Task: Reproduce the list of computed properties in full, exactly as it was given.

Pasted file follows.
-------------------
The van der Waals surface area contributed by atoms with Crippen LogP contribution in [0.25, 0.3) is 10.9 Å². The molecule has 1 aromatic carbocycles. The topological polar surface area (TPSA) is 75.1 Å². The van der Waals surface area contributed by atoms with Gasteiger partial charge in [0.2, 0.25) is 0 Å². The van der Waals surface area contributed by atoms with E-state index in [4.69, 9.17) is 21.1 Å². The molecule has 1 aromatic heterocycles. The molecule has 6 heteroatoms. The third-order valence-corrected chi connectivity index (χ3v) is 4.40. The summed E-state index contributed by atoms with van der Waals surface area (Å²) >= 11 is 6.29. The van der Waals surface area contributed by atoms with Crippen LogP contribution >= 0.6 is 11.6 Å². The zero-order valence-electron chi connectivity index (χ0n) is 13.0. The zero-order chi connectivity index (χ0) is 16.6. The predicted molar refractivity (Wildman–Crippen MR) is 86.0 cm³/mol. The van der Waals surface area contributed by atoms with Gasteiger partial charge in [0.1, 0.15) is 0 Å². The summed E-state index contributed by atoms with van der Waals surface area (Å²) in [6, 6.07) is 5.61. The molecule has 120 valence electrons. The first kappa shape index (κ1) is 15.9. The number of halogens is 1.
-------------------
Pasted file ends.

The van der Waals surface area contributed by atoms with Crippen LogP contribution in [0.25, 0.3) is 10.9 Å². The molecule has 1 aromatic carbocycles. The topological polar surface area (TPSA) is 75.1 Å². The van der Waals surface area contributed by atoms with Gasteiger partial charge in [0.2, 0.25) is 0 Å². The van der Waals surface area contributed by atoms with E-state index in [4.69, 9.17) is 21.1 Å². The molecule has 1 aromatic heterocycles. The molecule has 6 heteroatoms. The third-order valence-corrected chi connectivity index (χ3v) is 4.40. The summed E-state index contributed by atoms with van der Waals surface area (Å²) >= 11 is 6.29. The van der Waals surface area contributed by atoms with Crippen LogP contribution >= 0.6 is 11.6 Å². The zero-order valence-electron chi connectivity index (χ0n) is 13.0. The zero-order chi connectivity index (χ0) is 16.6. The predicted molar refractivity (Wildman–Crippen MR) is 86.0 cm³/mol. The van der Waals surface area contributed by atoms with Gasteiger partial charge in [0.1, 0.15) is 0 Å². The summed E-state index contributed by atoms with van der Waals surface area (Å²) in [6, 6.07) is 5.61. The molecule has 120 valence electrons. The first kappa shape index (κ1) is 15.9. The number of halogens is 1.